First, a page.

|Date of Birth||April 22, 1898|
|Place of Birth||Kenora, Ontario|
|Next of Kin||Mr. James Blyth, Detroit, Michigan|
|Trade / Calling||Motor cycle rider|
|Service Record||Link to Service Record|
|Battalion||Princess Patricia's Canadian Light Infantry|
|Force||Canadian Expeditionary Force|
|Enlisted / Conscripted||Enlisted|
|Place of Enlistment||Windsor, Ontario|
|Date of Enlistment||April 9, 1917|
|Age at Enlistment||18|
|Theatre of Service||Europe|
|Prisoner of War||No|
|Date of Death||October 30, 1921|
|Age at Death||23|
|Buried At||Beechwood Cemetery, Ottawa|
Private Allan Archbold (aka Allan Clark Archibald) enlisted in April 1917, at age 18, and served in France and Belgium with Princess Patricia’s Canadian Light Infantry. He returned to Canada in March 1919 and died of illness about two years later.
Allan was born on 22 April 1898 in Rat Portage, Ontario. His mother, Isabella Maud Dearden, was from Montreal and his father, John Leith Archibald, was born in Ottawa. John worked in Rat Portage as a bookkeeper and lumber scaler. Allan’s birth was registered as ‘A. Clark Archibald’ and two more sons were born after him: John Edward (18 October 1901) and Joseph Arthur (20 August 1903). Joseph’s late birth registration, issued in 1920, states that his father died in October 1904.
Isabella was married again in 1905, the same year that Rat Portage was renamed Kenora. Her second husband, James Elliott Sherman, was born in Pembroke, Ontario and worked as a locomotive fireman. Their son Charles Leslie was born in Kenora in November 1906. By 1910 Elliott and his wife had moved to Saskatchewan where he was employed as a locomotive engineer. At the time of the 1911 census they were living in Saskatoon and they had another child, daughter Laura, age one.
When he was about seven years old Allan was sent to Detroit, Michigan to live with an uncle and aunt, James and Mary Blyth. James was a bricklayer and he and Mary were both born in Canada. Allan returned to Canada in November 1913, at age 15, and spent about a year in Sutherland, Saskatchewan, where his family was living. He moved back to Detroit in December 1914, a few months after the war started.
The U.S. entered the war on 6 April 1917. On 9 April Allan crossed into Canada and enlisted in Windsor, Ontario, which is directly across the border from Detroit. His occupation was motor cycle rider and next of kin was his uncle James Blyth in Detroit. Allan’s medical exam made note of several accidents: scars on his arm and face (from dog bites in 1901), a fractured tibia in 1912 and scars on his leg from an auto accident in 1915. Allan was found fit for overseas service and he signed up with the Signal Training Depot. Six months later he was on his way overseas, embarking on the SS Megantic on 24 November and arriving in England on 7 December. He was assigned to the Canadian Engineers Training Depot but transferred a short time later to the 7th Reserve Battalion.
In February 1918 Allan was posted to the 6th Reserve Battalion and in April he was drafted to Princess Patricia’s Canadian Light Infantry and sent to France. He spent about two months at the Canadian Corps Reinforcement Camp and joined his new unit in the field in mid-June. That summer the Canadians were given several weeks of intensive training in open warfare. The final period of the war started in August and they were heavily involved in operations up until the Armistice. Afterwards Allan’s unit stayed in Belgium for another three months. He returned to England in February 1919 and embarked for Canada on the SS Carmania on 3 March 1919, arriving in Halifax two weeks later. He was discharged on demobilization on 19 March in Ottawa.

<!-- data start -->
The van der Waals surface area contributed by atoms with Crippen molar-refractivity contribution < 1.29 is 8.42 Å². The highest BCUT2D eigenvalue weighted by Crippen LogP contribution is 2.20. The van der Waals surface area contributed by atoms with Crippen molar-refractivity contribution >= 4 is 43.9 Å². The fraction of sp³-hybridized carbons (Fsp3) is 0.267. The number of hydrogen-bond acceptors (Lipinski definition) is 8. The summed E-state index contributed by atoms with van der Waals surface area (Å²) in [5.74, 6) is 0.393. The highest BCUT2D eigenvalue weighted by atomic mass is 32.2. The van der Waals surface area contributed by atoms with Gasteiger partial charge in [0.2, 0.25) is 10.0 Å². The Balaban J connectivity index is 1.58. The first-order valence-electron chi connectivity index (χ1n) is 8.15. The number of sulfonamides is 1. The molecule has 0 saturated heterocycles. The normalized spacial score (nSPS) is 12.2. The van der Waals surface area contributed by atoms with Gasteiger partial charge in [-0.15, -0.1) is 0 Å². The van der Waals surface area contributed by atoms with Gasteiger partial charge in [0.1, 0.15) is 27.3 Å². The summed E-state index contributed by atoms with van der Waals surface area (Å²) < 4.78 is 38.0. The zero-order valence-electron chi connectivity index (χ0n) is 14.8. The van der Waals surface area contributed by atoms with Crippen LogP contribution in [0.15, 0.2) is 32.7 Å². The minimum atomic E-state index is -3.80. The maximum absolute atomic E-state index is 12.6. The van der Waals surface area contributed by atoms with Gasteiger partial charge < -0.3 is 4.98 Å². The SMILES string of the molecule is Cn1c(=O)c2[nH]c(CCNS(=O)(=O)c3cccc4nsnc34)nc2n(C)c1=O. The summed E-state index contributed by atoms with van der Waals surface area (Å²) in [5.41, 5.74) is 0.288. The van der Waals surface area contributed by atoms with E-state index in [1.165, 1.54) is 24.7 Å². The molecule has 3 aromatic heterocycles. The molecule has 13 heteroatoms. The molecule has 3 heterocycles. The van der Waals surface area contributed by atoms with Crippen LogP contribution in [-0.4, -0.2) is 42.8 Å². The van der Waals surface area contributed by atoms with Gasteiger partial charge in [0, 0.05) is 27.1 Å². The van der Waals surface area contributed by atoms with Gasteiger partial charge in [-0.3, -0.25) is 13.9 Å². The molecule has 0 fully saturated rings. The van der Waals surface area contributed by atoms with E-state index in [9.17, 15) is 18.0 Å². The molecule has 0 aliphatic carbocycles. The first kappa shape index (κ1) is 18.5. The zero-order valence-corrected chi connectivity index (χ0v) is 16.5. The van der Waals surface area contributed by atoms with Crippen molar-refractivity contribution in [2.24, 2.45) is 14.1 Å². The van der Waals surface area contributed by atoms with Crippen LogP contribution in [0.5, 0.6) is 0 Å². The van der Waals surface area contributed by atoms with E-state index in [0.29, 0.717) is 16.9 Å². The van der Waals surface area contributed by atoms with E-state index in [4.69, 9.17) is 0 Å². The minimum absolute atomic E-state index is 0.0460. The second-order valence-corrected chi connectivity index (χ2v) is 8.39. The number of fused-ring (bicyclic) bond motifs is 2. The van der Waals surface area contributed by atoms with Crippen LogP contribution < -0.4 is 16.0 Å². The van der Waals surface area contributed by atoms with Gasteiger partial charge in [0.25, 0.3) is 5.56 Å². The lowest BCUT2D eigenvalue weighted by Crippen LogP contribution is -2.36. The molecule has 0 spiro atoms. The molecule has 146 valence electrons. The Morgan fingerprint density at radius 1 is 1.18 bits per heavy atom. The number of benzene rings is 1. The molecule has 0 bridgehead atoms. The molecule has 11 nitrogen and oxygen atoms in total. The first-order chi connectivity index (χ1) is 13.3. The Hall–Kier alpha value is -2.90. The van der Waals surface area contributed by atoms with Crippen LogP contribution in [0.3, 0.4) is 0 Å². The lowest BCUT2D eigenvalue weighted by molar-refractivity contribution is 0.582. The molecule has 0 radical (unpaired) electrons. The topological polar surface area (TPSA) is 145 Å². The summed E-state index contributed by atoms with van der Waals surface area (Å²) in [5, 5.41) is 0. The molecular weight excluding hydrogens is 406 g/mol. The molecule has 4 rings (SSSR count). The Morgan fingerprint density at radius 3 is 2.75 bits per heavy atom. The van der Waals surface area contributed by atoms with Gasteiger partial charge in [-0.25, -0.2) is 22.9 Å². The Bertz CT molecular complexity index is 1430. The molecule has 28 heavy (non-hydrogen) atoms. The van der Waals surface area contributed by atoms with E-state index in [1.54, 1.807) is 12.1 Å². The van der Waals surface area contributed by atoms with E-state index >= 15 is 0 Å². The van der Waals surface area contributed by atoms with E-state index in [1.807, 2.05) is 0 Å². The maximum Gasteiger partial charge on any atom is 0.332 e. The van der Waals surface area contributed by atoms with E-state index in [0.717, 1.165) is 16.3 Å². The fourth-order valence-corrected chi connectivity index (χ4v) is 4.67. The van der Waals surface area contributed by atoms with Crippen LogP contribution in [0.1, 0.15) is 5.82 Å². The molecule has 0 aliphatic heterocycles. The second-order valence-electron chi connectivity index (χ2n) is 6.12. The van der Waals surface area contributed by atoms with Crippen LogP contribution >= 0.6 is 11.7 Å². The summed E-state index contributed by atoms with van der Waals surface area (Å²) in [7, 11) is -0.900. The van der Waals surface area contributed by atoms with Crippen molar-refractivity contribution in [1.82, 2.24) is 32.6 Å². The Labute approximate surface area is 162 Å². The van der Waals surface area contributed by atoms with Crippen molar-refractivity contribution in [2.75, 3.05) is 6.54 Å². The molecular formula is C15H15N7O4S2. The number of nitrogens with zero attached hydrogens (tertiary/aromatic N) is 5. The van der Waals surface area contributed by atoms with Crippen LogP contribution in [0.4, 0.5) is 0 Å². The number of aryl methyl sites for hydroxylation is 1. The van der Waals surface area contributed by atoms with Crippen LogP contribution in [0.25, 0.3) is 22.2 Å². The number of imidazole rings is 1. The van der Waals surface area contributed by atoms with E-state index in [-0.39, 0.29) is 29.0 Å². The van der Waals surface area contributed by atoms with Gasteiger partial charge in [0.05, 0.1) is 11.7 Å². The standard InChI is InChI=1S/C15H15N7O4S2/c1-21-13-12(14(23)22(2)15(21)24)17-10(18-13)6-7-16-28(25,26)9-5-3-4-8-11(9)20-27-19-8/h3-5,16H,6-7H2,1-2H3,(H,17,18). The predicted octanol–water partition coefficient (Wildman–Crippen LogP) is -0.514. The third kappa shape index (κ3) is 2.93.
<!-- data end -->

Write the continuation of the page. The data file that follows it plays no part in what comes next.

Allan returned to Detroit in April and it was likely that same year that he was married. His wife, Annie Edna George, was born in February 1900 in Dundas, Ontario, the daughter of Edwin George and Emma Skuce. By 1911 her parents had separated and she was living in Ottawa with her mother and her younger brother Leonard. In 1915 Emma married Edward Everett Gilpin, a motor car driver who was born in New York.
Allan and his wife settled in Ottawa and he worked as a clerk for the civil service. They had one son, Allan Kaye Archbold, born on 18 July 1920 in Ottawa. Allan passed away the following year, on 30 October 1921, at age 23. The cause of death was endocarditis and nephritis and it was considered to be due to his military service. His funeral was held on 2 November and he’s buried in the veterans section at Ottawa’s Beechwood Cemetery.
When Allan’s medals were sent to Edna she was remarried (Mrs. Doome) and living in Los Angeles, California. Her mother and stepfather, Emma and Edward Gilpin, had also moved there. When the 1940 census was taken Edna was widowed and living with her parents. She died in August 1946, at age 46, and she’s buried at Forest Lawn Memorial Park in Glendale, California. Allan’s son Kaye also lived in California and he served with the Royal Canadian Air Force during the Second World War. Afterwards he had a long career with the Los Angeles Police Department, becoming a Captain and retiring in 1977. He passed away in 1982 and he and his wife are buried at San Jacinto Valley Cemetery in California.
Allan’s brother John Edward Archibald had enlisted in 1918 but he was discharged after three months due to being underage. He died in California in 1979. Their younger brother Joseph settled in Kenora and married a local girl, Harriet Howard. Two of her brothers served in the navy during the First World War, Clifford Howard and Frederick Howard. Joseph died in 1982 and he’s buried in Lake of the Woods Cemetery in Kenora.
By Becky Johnson
Gravemarker photo provided by Cliff Seibel.